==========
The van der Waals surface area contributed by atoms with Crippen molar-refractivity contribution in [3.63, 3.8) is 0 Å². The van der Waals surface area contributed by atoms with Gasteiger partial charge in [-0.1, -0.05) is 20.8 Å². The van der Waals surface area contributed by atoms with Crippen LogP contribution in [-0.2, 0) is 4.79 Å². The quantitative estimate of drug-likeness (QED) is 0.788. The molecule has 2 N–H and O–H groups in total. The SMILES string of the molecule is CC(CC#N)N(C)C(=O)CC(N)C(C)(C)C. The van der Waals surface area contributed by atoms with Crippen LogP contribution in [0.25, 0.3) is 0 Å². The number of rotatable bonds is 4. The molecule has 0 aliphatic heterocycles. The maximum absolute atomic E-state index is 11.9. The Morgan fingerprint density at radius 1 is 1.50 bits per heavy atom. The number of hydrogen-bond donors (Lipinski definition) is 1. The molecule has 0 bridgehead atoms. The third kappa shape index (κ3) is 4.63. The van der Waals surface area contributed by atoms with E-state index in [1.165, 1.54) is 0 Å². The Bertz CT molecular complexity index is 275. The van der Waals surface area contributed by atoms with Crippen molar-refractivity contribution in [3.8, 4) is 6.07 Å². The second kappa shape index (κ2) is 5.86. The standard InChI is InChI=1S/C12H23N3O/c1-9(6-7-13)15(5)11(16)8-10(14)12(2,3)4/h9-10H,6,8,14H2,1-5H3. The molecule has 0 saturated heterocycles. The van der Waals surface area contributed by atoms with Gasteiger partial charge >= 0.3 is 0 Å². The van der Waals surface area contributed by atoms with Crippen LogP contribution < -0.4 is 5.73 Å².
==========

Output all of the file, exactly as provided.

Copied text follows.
The van der Waals surface area contributed by atoms with Crippen molar-refractivity contribution in [3.63, 3.8) is 0 Å². The van der Waals surface area contributed by atoms with Gasteiger partial charge in [-0.1, -0.05) is 20.8 Å². The van der Waals surface area contributed by atoms with Crippen LogP contribution in [-0.2, 0) is 4.79 Å². The quantitative estimate of drug-likeness (QED) is 0.788. The molecule has 2 N–H and O–H groups in total. The SMILES string of the molecule is CC(CC#N)N(C)C(=O)CC(N)C(C)(C)C. The van der Waals surface area contributed by atoms with Crippen LogP contribution in [0.25, 0.3) is 0 Å². The number of rotatable bonds is 4. The molecule has 0 aliphatic heterocycles. The maximum absolute atomic E-state index is 11.9. The Morgan fingerprint density at radius 1 is 1.50 bits per heavy atom. The number of hydrogen-bond donors (Lipinski definition) is 1. The molecule has 0 bridgehead atoms. The third kappa shape index (κ3) is 4.63. The van der Waals surface area contributed by atoms with E-state index in [1.165, 1.54) is 0 Å². The Bertz CT molecular complexity index is 275. The van der Waals surface area contributed by atoms with Crippen molar-refractivity contribution in [3.8, 4) is 6.07 Å². The second kappa shape index (κ2) is 5.86. The standard InChI is InChI=1S/C12H23N3O/c1-9(6-7-13)15(5)11(16)8-10(14)12(2,3)4/h9-10H,6,8,14H2,1-5H3. The molecule has 0 saturated heterocycles. The van der Waals surface area contributed by atoms with Gasteiger partial charge >= 0.3 is 0 Å². The van der Waals surface area contributed by atoms with Crippen LogP contribution < -0.4 is 5.73 Å².